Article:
Podcast Episode 136: A Valentine To The Rapturous Romanticism Of Wong Kar-Wai
Hong Kong filmmaker makes the perfect films about modern romance
Wednesday, February 14, 2018
Episode 136: A Valentine To Wong Kar-Wai
For Valentine's Day there is only one contemporary filmmaker to turn to for lush romanticism and that's Wong Kar-Wai. For this podcast I send a Valentine to the Hong Kong filmmaker and turn to archive interviews from 1995 to 2008 with Wong and his favorite stars Maggie Cheung and Tony Leung. Swoon with me over films such as "Chungking Express" and "In the Mood for Love."
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“Days of Being Wild” (1990)
“Chungking Express” (1994)
“Ashes of Time” (1994)
“Fallen Angels” (1995)
“Happy Together” (1997)
“In the Mood for Love” (2000)
“My Blueberry Nights” (2007)
My idea of a good date movie is "Shaun of the Dead." So maybe I'm not the best person to be making Valentine's Day recommendations.
But there's one contemporary filmmaker who consistently tackles love with such lush romanticism that even I swoon at his movies. That is Hong Kong filmmaker Wong Kar-Wai. So as much as I hate Cupid's silly holiday, here's a Valentine to Wong.
For this podcast, I dig back into the archives for interviews with Wong and his frequent acting collaborators Tony Leung and Maggie Cheung. I draw on multiple interviews I did with Wong including ones for "In the Mood for Love" and "My Blueberry Nights," the film that was opening when I first sent Wong this Valentine.
In person, Wong cuts a romantic figure with his spiky haircut, ever-present shades and a cherished cigarette smoldering between his fingers.
Leung has worked repeatedly with Wong over many years and noted, "He is very mysterious on the set. I don't know what happens behind those sunglasses. Maybe he's sleeping, I don't know. The most interesting thing is that even though you know your character very well after you finish all the shooting, you will never have an idea what the story is about because he will do that in the editing room."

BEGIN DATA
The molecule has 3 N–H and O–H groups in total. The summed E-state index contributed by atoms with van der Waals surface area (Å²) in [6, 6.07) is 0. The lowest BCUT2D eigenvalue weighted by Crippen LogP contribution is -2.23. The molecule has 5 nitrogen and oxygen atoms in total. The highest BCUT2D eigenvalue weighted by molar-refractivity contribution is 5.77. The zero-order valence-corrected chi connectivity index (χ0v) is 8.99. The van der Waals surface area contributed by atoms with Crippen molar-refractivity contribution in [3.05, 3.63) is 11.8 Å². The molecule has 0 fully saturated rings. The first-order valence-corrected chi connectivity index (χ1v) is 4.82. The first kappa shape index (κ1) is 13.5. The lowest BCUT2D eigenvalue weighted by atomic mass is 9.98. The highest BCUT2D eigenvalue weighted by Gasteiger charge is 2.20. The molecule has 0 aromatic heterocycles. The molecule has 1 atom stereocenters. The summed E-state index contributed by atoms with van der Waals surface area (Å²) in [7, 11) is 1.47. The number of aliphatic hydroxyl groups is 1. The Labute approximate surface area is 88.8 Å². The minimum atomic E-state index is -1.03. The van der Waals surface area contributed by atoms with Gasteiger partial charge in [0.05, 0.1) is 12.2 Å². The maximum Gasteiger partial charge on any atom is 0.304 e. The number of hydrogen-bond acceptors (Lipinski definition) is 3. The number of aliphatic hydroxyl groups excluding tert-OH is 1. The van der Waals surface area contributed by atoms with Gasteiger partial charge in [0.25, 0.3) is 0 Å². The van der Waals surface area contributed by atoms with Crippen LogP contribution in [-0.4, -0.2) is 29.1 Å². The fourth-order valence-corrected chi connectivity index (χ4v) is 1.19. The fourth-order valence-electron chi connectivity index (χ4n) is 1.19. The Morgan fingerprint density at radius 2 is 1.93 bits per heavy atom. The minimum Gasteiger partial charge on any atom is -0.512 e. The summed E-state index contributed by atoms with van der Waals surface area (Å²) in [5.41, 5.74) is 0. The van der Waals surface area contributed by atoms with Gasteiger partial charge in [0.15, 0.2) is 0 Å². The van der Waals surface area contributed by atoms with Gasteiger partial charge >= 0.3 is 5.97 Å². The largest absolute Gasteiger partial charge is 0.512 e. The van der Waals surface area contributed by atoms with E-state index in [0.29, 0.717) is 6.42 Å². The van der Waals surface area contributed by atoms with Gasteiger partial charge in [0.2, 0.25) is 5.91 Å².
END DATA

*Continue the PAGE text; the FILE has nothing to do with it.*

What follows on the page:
Whipping up heady romantic cocktails in the editing room is something Wong does exceptionally well. His films offer mood rather than story, and sweep you up with their intoxicating and expressionistic images. Although each of Wong's films has a distinctly different flavor, they all expand on a similar pool of ideas — love, loss, desire and a fascination with tangled romantic relationships. Wong said that in a sense he's just making a single epic work, with each film an added chapter.
Wong tries to do something different with each film, yet his body of work reveals a fascination for similar themes.
His expressionistic visual style — whether it's the blurred slow motion of "Chungking Express," the slow, steady, voyeuristic shots of "In the Mood for Love," or the richly textured cinemascope of "2046" — conveys the emotions of his characters and dictates the atmosphere of his film. His films ask you to surrender to their breathtaking romantic spirit. Nobody is as rapturously romantic as Wong, and yet his films avoid the maudlin sentimentality of most Hollywood romantic fare. His films are beautiful yet tinged with sadness and an aching sense of desire.
And only the hardest of hearts will be able to resist them.
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